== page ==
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Twitch has tweaked its logo and added a brighter purple to the site’s color palette in a redesign — which is part of a broader brand-marketing effort by the Amazon-owned streaming service to tell people that Twitch is for more than just live-streamed gameplay.

The updates are relatively subtle, but they mark first refresh for the Twitch brand eight years after it launched, born out of early live-streaming platform Justin.tv. It was acquired by Amazon for $970 million in 2014.

“[W]e know there are a lot of people out in the world who don’t know about Twitch — or may know about Twitch but don’t think it’s for them… yet,” the company says in a blog post.

Twitch kicked off the new look ahead of TwitchCon 2019, being held Sept. 27-29 at the San Diego Convention Center. The new marketing campaign carries the tagline “You’re already one of us,” and encompasses online ads featuring a series of teaser videos from comedian-actor Eric Andre as well as billboards scattered across the U.S.

The face-lift was overseen by executive creative director Byron Phillipson, who joined Twitch earlier this year from Hulu, where he headed up marketing creative. The updated logo, Twitch says, is “bigger and friendlier (and less text heavy)” than the old one, which you can see at this link. The new logo features a block letterform, inspired by the retro-game aesthetic, and the site’s new font, Roobert, is inspired by the retro Moog synthesizer. With the redesign, Twitch’s video player is now edge-to-edge across the screen, a change the company says provides a cleaner look and is easier to use.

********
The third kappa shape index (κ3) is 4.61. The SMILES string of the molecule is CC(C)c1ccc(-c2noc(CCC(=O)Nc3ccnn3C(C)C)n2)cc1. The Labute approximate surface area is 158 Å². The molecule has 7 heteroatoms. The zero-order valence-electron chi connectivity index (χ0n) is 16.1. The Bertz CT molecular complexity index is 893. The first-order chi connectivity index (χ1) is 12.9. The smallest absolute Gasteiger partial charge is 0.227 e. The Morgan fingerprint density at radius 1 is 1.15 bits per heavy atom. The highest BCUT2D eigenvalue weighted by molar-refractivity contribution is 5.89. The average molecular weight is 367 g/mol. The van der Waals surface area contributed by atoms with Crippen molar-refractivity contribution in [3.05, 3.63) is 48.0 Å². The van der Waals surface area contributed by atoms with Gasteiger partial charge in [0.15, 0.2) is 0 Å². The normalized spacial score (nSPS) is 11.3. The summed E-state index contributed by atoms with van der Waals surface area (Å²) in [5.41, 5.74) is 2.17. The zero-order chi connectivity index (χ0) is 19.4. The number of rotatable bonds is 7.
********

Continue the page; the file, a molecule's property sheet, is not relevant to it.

In addition to the more “vibrant” purple, Twitch is introducing two dozen new colors named after iconic games and pop culture (e.g., Black Ops, Ice, DK, Pika Pika). The site also is giving creators a new tool called Creator Color that lets them set a specific color to express themselves on their channels.

Twitch’s emotes, however, are remaining entirely unchanged. “Our community gave these beloved characters meaning, and touching them up or trying to align them all under one illustration style really didn’t feel like the right move,” according to the company.

The company also “evolved” the look of its Glitch icon. “Any brand should worry about retaining some recognizability when updating, but, like, this is Glitch,” Twitch says. “It’s tattooed on people. We couldn’t change it too much.”